Pointillism on the Tundra

The Art Institute of Chicago is home to Georges Seurat’s A Sunday on La Grand Jatte.  Perhaps you have seen it in person or in a reproduction:  the couples and families sprawled at leisure along the riverbank, the bustled woman holding an umbrella in one hand and, somewhat improbably, a monkey on a leash in the other.

With the unveiling of this work in 1888, Seurat introduced a technique that became known as Pointillism.  He first applied small horizontal brushstrokes and then added little dots of paint over them.  Viewed up close they are singular points of color, but from a distance your eyes and brain resolve the complementary hues into shapes and contours so that the broader picture emerges.

Seurat came to mind one afternoon in an arctic river valley as I hiked across an expanse of open tundra with some friends.  Each of the millions of tiny wildflowers had donned a new coat of fall color.  The late August sun circled low around the horizon, casting a glancing light in which individual blazes of purple, crimson, orange and gold melded into a gloriously iridescent whole.

Like an art student standing before Seurat’s masterpiece, I couldn’t help being drawn in for a closer look.  Which is to say, I did a face plant, catching my foot and toppling forward as the soft tundra rushed up to gently cushion my fall. 

This happens to me a lot on tundra hikes.  In many areas, the decades, centuries and millennia of slow arctic growth and decomposition have produced tussocks, islands of bunched grasses surrounded by moats of swampy mire.  An age-old debate rages:, a conundrum worthy of Hamlet:  whether to walk on top of the wobbly mounds or to step between them?  Usually, a combination of tactics works best, and the knee-high boots that are ubiquitous in Alaska certainly come in handy.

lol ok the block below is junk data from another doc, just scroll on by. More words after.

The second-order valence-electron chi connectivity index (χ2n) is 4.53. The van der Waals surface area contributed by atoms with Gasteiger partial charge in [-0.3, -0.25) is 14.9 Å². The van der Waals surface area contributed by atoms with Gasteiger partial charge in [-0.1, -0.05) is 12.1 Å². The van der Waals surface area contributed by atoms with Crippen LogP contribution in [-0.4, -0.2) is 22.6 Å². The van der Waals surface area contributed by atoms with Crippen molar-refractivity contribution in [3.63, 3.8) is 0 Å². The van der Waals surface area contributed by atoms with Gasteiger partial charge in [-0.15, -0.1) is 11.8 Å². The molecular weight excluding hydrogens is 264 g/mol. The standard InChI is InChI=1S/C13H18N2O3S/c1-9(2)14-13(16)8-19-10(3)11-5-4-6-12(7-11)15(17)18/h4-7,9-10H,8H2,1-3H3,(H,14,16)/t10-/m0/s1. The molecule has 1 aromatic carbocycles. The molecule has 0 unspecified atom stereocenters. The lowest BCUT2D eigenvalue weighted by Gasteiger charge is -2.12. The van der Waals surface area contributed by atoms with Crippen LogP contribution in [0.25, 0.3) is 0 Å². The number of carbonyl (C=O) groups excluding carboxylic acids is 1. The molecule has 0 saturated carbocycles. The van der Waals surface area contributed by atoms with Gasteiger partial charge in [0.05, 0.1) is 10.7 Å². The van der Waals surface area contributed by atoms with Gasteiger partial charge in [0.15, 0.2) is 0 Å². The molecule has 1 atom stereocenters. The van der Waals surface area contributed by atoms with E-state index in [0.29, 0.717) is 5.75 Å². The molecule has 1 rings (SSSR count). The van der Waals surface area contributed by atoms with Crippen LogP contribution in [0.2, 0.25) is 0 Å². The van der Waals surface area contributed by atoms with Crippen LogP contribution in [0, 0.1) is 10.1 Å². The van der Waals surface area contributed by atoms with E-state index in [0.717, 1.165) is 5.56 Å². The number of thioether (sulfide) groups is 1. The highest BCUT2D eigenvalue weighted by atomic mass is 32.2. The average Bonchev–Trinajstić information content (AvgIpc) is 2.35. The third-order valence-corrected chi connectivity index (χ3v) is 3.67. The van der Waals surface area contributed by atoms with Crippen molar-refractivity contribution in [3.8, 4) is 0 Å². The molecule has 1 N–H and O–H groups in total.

The first time I tripped was unremarkable, as was the second.  After a few more close encounters, however, the experience started to wear a bit thin.  Because the soft tundra absorbed each impact, the only serious injury was to my pride. 

In the end, it was all worth the while.  Summiting a ridge, we had a vantage point from which to survey the broad expanse of the Sheenjek river valley.  Snacks soon emerged from daypacks and we picnicked sur l’herbe.

With the sun arcing behind us, the valley shimmered as if a Pointillist Genie had unfurled a magic carpet, woven from boldly dyed threads of the finest silk, across the tundra floor.  Only one problem remained.  We couldn’t ride the lustrous carpet back to camp but instead had to slog once more across the tussocky plain.

On the bright side, who wouldn’t want a further opportunity to form an intimate relationship with the tundra wildflowers?  Georges Seurat would have been so proud.


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